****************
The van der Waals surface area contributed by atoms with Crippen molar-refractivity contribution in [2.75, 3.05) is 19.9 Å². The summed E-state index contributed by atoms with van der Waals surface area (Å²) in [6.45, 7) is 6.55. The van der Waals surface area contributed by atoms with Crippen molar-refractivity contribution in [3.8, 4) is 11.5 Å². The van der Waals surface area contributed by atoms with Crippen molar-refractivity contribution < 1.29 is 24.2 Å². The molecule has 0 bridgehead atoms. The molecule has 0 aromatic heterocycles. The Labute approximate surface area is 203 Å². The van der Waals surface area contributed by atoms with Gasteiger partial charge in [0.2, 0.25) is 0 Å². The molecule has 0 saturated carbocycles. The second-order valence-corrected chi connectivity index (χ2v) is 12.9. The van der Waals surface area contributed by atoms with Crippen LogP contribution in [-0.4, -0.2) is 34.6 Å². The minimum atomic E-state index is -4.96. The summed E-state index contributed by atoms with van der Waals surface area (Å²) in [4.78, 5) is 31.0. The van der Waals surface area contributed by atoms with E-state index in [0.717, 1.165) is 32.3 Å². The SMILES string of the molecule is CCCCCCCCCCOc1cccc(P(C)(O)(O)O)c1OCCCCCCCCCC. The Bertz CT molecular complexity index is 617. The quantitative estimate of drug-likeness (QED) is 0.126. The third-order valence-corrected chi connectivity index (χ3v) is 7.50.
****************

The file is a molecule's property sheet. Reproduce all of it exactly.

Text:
The van der Waals surface area contributed by atoms with Crippen molar-refractivity contribution in [2.75, 3.05) is 19.9 Å². The summed E-state index contributed by atoms with van der Waals surface area (Å²) in [6.45, 7) is 6.55. The van der Waals surface area contributed by atoms with Crippen molar-refractivity contribution in [3.8, 4) is 11.5 Å². The van der Waals surface area contributed by atoms with Crippen molar-refractivity contribution < 1.29 is 24.2 Å². The molecule has 0 bridgehead atoms. The molecule has 0 aromatic heterocycles. The Labute approximate surface area is 203 Å². The van der Waals surface area contributed by atoms with Gasteiger partial charge in [0.2, 0.25) is 0 Å². The molecule has 0 saturated carbocycles. The second-order valence-corrected chi connectivity index (χ2v) is 12.9. The van der Waals surface area contributed by atoms with Crippen LogP contribution in [-0.4, -0.2) is 34.6 Å². The minimum atomic E-state index is -4.96. The summed E-state index contributed by atoms with van der Waals surface area (Å²) in [4.78, 5) is 31.0. The van der Waals surface area contributed by atoms with E-state index in [0.717, 1.165) is 32.3 Å². The SMILES string of the molecule is CCCCCCCCCCOc1cccc(P(C)(O)(O)O)c1OCCCCCCCCCC. The Bertz CT molecular complexity index is 617. The quantitative estimate of drug-likeness (QED) is 0.126. The third-order valence-corrected chi connectivity index (χ3v) is 7.50.